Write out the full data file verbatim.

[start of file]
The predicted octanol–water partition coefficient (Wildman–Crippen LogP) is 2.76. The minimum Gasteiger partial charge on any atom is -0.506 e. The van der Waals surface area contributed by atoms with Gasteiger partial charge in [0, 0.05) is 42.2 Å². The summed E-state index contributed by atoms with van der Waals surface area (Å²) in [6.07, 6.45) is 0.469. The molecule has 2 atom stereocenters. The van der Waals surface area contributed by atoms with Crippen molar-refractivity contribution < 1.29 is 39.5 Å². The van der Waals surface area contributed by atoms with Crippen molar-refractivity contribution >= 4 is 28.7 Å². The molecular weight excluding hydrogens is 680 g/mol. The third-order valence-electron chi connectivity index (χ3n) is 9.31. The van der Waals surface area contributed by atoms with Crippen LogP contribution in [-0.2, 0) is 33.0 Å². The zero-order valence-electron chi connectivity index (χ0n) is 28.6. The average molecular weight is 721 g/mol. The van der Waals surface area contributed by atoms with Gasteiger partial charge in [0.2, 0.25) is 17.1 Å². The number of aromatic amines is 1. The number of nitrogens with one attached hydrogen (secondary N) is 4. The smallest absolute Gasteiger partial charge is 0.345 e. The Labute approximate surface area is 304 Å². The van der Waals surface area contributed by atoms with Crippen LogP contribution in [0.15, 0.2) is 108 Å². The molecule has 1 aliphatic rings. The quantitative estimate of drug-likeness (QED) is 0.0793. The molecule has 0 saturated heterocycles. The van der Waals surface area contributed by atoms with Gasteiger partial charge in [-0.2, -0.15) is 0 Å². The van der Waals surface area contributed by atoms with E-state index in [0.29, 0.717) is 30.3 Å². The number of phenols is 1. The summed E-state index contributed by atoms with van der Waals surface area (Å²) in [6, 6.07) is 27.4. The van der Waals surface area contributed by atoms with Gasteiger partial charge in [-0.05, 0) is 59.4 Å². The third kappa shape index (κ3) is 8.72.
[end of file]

The predicted octanol–water partition coefficient (Wildman–Crippen LogP) is 2.76. The minimum Gasteiger partial charge on any atom is -0.506 e. The van der Waals surface area contributed by atoms with Gasteiger partial charge in [0, 0.05) is 42.2 Å². The summed E-state index contributed by atoms with van der Waals surface area (Å²) in [6.07, 6.45) is 0.469. The molecule has 2 atom stereocenters. The van der Waals surface area contributed by atoms with Crippen molar-refractivity contribution < 1.29 is 39.5 Å². The van der Waals surface area contributed by atoms with Crippen molar-refractivity contribution >= 4 is 28.7 Å². The molecular weight excluding hydrogens is 680 g/mol. The third-order valence-electron chi connectivity index (χ3n) is 9.31. The van der Waals surface area contributed by atoms with Crippen LogP contribution in [-0.2, 0) is 33.0 Å². The zero-order valence-electron chi connectivity index (χ0n) is 28.6. The average molecular weight is 721 g/mol. The van der Waals surface area contributed by atoms with Gasteiger partial charge in [0.2, 0.25) is 17.1 Å². The number of aromatic amines is 1. The number of nitrogens with one attached hydrogen (secondary N) is 4. The smallest absolute Gasteiger partial charge is 0.345 e. The Labute approximate surface area is 304 Å². The van der Waals surface area contributed by atoms with Crippen LogP contribution in [0.15, 0.2) is 108 Å². The molecule has 1 aliphatic rings. The quantitative estimate of drug-likeness (QED) is 0.0793. The molecule has 0 saturated heterocycles. The van der Waals surface area contributed by atoms with Gasteiger partial charge in [-0.2, -0.15) is 0 Å². The van der Waals surface area contributed by atoms with E-state index in [0.29, 0.717) is 30.3 Å². The number of phenols is 1. The summed E-state index contributed by atoms with van der Waals surface area (Å²) in [6, 6.07) is 27.4. The van der Waals surface area contributed by atoms with Gasteiger partial charge in [-0.05, 0) is 59.4 Å². The third kappa shape index (κ3) is 8.72.